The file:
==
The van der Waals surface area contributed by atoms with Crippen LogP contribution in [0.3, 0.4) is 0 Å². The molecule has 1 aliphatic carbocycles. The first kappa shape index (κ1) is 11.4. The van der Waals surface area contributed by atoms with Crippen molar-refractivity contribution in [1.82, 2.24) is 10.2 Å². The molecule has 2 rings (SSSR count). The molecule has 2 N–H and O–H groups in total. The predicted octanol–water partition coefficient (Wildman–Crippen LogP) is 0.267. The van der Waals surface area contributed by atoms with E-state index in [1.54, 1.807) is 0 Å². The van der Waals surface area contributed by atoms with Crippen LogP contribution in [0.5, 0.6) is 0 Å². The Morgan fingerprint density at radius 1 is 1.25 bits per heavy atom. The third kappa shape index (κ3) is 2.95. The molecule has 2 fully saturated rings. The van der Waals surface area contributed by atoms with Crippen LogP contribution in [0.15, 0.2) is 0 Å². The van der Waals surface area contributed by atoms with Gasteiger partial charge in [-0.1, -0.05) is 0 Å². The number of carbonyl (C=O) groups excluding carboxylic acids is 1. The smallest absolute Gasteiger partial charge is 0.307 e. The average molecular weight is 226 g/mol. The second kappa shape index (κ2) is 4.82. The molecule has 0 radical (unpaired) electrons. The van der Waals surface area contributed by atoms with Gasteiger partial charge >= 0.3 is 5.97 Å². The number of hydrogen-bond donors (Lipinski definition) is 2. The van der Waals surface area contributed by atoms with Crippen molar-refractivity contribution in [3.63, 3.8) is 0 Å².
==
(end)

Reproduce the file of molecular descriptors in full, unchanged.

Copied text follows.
The van der Waals surface area contributed by atoms with Crippen LogP contribution in [0.3, 0.4) is 0 Å². The molecule has 1 aliphatic carbocycles. The first kappa shape index (κ1) is 11.4. The van der Waals surface area contributed by atoms with Crippen molar-refractivity contribution in [1.82, 2.24) is 10.2 Å². The molecule has 2 rings (SSSR count). The molecule has 2 N–H and O–H groups in total. The predicted octanol–water partition coefficient (Wildman–Crippen LogP) is 0.267. The van der Waals surface area contributed by atoms with E-state index in [1.54, 1.807) is 0 Å². The van der Waals surface area contributed by atoms with Crippen LogP contribution in [0.5, 0.6) is 0 Å². The Morgan fingerprint density at radius 1 is 1.25 bits per heavy atom. The third kappa shape index (κ3) is 2.95. The molecule has 2 fully saturated rings. The van der Waals surface area contributed by atoms with Crippen LogP contribution in [0.15, 0.2) is 0 Å². The van der Waals surface area contributed by atoms with Gasteiger partial charge in [-0.1, -0.05) is 0 Å². The number of carbonyl (C=O) groups excluding carboxylic acids is 1. The smallest absolute Gasteiger partial charge is 0.307 e. The average molecular weight is 226 g/mol. The second kappa shape index (κ2) is 4.82. The molecule has 0 radical (unpaired) electrons. The van der Waals surface area contributed by atoms with Gasteiger partial charge >= 0.3 is 5.97 Å². The number of hydrogen-bond donors (Lipinski definition) is 2. The van der Waals surface area contributed by atoms with Crippen molar-refractivity contribution in [3.63, 3.8) is 0 Å².